Dear Dr. Alasko: Since I was a little girl my mother has never been very loving. She was too involved in her own career and, I suspect, alcoholic. Even today she finds ways to ignore me or criticize me. I've tried everything to get her to appreciate me but nothing works. Finally, after a year in therapy, I confronted her. She was "devastated" and refused to talk to me for months. When I don't see her, I feel a lot better--but also feel guilty. Should I just cut her out of my life completely?

Dear Reader: You're describing one of the most difficult and relentlessly painful situations any child can endure: a parent's lack of love.

This is a lot more pervasive than one would think, because people have a hard time acknowledging that their parent's love for them was less than ideal.

But children know the difference. Every child has a fundamental need to believe that he or she is valuable. Parents communicate this valuing through numerous interactions - far beyond simply providing food and shelter ¬- that tell the child, "You're precious to me." And as the child grows older and begins moving out into the world, she needs the parent(s) to communicate another message: "You have value in the world. You are capable and have something to contribute."

When both of these needs go unfulfilled, children will inevitably find life difficult and unhappy.

Given the difficulties that can result, I congratulate you for engaging in therapy to help you come to terms with your mother's lack of devotion, and would like to offer some ideas that might help you deal with this ongoing situation and lessen the pain.

First, when parents don't love their child unconditionally, it's a form of emotional abuse. The term abuse has been so commonly used that it's lost its sting, but abuse is not a casual issue. Its effects can cause permanent pain. It's essential, therefore, that you describe your mother's relationship with you as abusive. It's an accurate diagnosis, and that's the first step in forming an effective plan for treatment.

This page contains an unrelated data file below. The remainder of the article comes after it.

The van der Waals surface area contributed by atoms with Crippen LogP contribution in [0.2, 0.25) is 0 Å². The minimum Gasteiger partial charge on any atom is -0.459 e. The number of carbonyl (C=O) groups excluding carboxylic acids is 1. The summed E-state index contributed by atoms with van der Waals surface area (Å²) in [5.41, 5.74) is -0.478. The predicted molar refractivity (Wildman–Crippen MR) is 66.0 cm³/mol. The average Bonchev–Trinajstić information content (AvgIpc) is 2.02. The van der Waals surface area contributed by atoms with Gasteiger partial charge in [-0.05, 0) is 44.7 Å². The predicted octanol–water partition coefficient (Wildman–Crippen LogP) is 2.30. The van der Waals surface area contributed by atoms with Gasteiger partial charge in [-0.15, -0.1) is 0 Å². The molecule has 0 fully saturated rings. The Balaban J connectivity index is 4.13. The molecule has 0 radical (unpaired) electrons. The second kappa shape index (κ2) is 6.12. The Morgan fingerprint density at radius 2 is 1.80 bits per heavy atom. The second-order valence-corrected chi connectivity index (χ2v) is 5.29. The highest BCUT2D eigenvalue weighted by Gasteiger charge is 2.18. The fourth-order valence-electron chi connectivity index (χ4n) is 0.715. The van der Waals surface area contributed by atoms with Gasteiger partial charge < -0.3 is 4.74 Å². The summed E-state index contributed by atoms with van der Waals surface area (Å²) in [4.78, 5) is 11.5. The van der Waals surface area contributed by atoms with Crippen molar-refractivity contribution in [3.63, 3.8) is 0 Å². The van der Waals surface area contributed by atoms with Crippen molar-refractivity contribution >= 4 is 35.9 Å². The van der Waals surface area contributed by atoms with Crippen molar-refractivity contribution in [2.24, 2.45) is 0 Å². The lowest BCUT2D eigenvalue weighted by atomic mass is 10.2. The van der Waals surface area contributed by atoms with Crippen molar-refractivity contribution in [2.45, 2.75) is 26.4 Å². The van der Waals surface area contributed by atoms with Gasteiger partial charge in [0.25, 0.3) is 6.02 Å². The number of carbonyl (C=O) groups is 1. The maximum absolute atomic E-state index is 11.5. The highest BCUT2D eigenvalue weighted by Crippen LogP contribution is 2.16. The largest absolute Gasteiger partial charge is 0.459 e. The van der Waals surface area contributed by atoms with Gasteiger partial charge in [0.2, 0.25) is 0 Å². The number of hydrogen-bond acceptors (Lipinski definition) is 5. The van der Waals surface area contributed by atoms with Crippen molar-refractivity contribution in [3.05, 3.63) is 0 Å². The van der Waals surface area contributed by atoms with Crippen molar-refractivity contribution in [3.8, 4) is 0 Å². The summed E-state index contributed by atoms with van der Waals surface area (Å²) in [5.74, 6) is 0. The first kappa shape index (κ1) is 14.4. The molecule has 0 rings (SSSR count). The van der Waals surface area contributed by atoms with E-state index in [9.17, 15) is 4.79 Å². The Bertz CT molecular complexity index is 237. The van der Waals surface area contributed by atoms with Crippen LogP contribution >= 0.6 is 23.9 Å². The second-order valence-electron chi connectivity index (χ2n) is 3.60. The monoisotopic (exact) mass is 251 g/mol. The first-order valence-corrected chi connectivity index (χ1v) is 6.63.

Second, a good treatment plan requires both a statement that defines the source of your condition and a description of how you'll deal with it day by day.

Try this, for example: whenever you feel oppressed by your mother's neglect or guilty about not interacting with her, repeat to yourself the diagnosis AND treatment. "My mother's neglect and emotional abuse is a fact of my life. It was not my job to make my mother love me. My mother was and still is incapable of loving me because of her own illness. I can successfully live my life without her love."

This series of statements summarizes your situation, your lack of responsibility in creating it, and what you can do about it now.

Should you cut her out of your life completely? Here's a general rule: if anyone in your life is painfully critical, destructive or offensive, yes, doing so is a wise thing.

On the other hand, if the person is merely neglectful or passive-aggressive, learning to deal with that without it affecting your feelings about yourself is a valuable way to learn new skills.

In the latter case, try to see your mother as INCAPABLE of unconditional parental love because of her emotional illnesses, including alcoholism. Take a "clinical" attitude toward her and be in her presence without falling back into the child role of expecting her to love you. You must accept the tragic reality that she has been unable to give you what you needed. Accepting this reality begins the process of healing.

Beyond Blame

Freeing yourself from toxic emotional bullsh*t
Carl Alasko

Carl Alasko, Ph.D. is the author of Beyond Blame (Tarcher Penguin), and like his first book Emotional Bullshit, it has been published in five languages.

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